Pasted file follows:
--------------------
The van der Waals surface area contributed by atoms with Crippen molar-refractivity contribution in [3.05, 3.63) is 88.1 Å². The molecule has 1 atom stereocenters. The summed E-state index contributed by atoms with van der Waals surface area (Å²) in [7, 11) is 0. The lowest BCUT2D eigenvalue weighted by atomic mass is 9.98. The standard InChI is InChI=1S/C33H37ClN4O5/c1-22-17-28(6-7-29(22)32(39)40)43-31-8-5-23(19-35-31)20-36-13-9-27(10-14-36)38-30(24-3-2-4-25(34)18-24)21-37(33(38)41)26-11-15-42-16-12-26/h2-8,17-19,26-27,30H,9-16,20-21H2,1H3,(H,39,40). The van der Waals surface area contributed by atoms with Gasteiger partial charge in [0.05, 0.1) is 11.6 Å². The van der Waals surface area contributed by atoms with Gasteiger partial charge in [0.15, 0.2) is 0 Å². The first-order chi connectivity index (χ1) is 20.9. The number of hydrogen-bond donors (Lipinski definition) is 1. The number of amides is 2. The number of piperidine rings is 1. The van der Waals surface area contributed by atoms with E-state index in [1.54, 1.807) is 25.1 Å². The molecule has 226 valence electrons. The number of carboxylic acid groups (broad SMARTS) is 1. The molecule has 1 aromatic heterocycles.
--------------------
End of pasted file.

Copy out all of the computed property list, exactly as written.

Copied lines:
The van der Waals surface area contributed by atoms with Crippen molar-refractivity contribution in [3.05, 3.63) is 88.1 Å². The molecule has 1 atom stereocenters. The summed E-state index contributed by atoms with van der Waals surface area (Å²) in [7, 11) is 0. The lowest BCUT2D eigenvalue weighted by atomic mass is 9.98. The standard InChI is InChI=1S/C33H37ClN4O5/c1-22-17-28(6-7-29(22)32(39)40)43-31-8-5-23(19-35-31)20-36-13-9-27(10-14-36)38-30(24-3-2-4-25(34)18-24)21-37(33(38)41)26-11-15-42-16-12-26/h2-8,17-19,26-27,30H,9-16,20-21H2,1H3,(H,39,40). The van der Waals surface area contributed by atoms with Gasteiger partial charge in [0.05, 0.1) is 11.6 Å². The van der Waals surface area contributed by atoms with Gasteiger partial charge in [0.15, 0.2) is 0 Å². The first-order chi connectivity index (χ1) is 20.9. The number of hydrogen-bond donors (Lipinski definition) is 1. The number of amides is 2. The number of piperidine rings is 1. The van der Waals surface area contributed by atoms with E-state index in [1.54, 1.807) is 25.1 Å². The molecule has 226 valence electrons. The number of carboxylic acid groups (broad SMARTS) is 1. The molecule has 1 aromatic heterocycles.